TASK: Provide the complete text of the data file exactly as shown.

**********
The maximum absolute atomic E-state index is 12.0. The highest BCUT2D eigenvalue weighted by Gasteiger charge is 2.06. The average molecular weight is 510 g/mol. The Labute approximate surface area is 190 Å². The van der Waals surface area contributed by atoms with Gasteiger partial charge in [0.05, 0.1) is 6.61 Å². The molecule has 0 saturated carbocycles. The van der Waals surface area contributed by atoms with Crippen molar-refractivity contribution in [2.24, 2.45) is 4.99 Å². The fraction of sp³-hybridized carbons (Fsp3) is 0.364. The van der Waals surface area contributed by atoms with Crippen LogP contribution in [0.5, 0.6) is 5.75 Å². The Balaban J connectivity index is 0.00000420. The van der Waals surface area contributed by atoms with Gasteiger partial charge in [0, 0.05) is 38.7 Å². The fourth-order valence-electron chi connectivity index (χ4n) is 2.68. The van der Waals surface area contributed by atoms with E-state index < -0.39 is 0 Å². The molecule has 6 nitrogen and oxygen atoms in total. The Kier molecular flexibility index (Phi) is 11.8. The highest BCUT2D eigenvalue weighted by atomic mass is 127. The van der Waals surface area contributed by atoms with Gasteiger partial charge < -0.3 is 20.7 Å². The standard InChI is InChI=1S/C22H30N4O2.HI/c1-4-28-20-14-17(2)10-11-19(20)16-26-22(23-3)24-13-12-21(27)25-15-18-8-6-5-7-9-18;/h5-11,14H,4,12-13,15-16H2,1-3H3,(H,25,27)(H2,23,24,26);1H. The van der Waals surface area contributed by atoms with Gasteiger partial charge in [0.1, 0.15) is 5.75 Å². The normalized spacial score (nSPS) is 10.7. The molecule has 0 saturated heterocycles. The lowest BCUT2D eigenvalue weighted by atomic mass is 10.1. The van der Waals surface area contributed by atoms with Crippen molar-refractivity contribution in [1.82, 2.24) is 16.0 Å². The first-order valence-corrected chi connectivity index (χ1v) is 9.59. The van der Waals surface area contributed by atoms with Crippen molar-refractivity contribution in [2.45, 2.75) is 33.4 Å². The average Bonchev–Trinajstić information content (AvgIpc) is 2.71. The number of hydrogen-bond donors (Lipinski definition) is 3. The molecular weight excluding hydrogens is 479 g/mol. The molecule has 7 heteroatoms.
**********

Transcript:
The maximum absolute atomic E-state index is 12.0. The highest BCUT2D eigenvalue weighted by Gasteiger charge is 2.06. The average molecular weight is 510 g/mol. The Labute approximate surface area is 190 Å². The van der Waals surface area contributed by atoms with Gasteiger partial charge in [0.05, 0.1) is 6.61 Å². The molecule has 0 saturated carbocycles. The van der Waals surface area contributed by atoms with Crippen molar-refractivity contribution in [2.24, 2.45) is 4.99 Å². The fraction of sp³-hybridized carbons (Fsp3) is 0.364. The van der Waals surface area contributed by atoms with Crippen LogP contribution in [0.5, 0.6) is 5.75 Å². The Balaban J connectivity index is 0.00000420. The van der Waals surface area contributed by atoms with Gasteiger partial charge in [0, 0.05) is 38.7 Å². The fourth-order valence-electron chi connectivity index (χ4n) is 2.68. The van der Waals surface area contributed by atoms with E-state index < -0.39 is 0 Å². The molecule has 6 nitrogen and oxygen atoms in total. The Kier molecular flexibility index (Phi) is 11.8. The highest BCUT2D eigenvalue weighted by atomic mass is 127. The van der Waals surface area contributed by atoms with Gasteiger partial charge < -0.3 is 20.7 Å². The standard InChI is InChI=1S/C22H30N4O2.HI/c1-4-28-20-14-17(2)10-11-19(20)16-26-22(23-3)24-13-12-21(27)25-15-18-8-6-5-7-9-18;/h5-11,14H,4,12-13,15-16H2,1-3H3,(H,25,27)(H2,23,24,26);1H. The van der Waals surface area contributed by atoms with Gasteiger partial charge in [0.1, 0.15) is 5.75 Å². The normalized spacial score (nSPS) is 10.7. The molecule has 0 saturated heterocycles. The lowest BCUT2D eigenvalue weighted by atomic mass is 10.1. The van der Waals surface area contributed by atoms with Crippen molar-refractivity contribution in [1.82, 2.24) is 16.0 Å². The first-order valence-corrected chi connectivity index (χ1v) is 9.59. The van der Waals surface area contributed by atoms with Crippen molar-refractivity contribution in [2.45, 2.75) is 33.4 Å². The average Bonchev–Trinajstić information content (AvgIpc) is 2.71. The number of hydrogen-bond donors (Lipinski definition) is 3. The molecular weight excluding hydrogens is 479 g/mol. The molecule has 7 heteroatoms.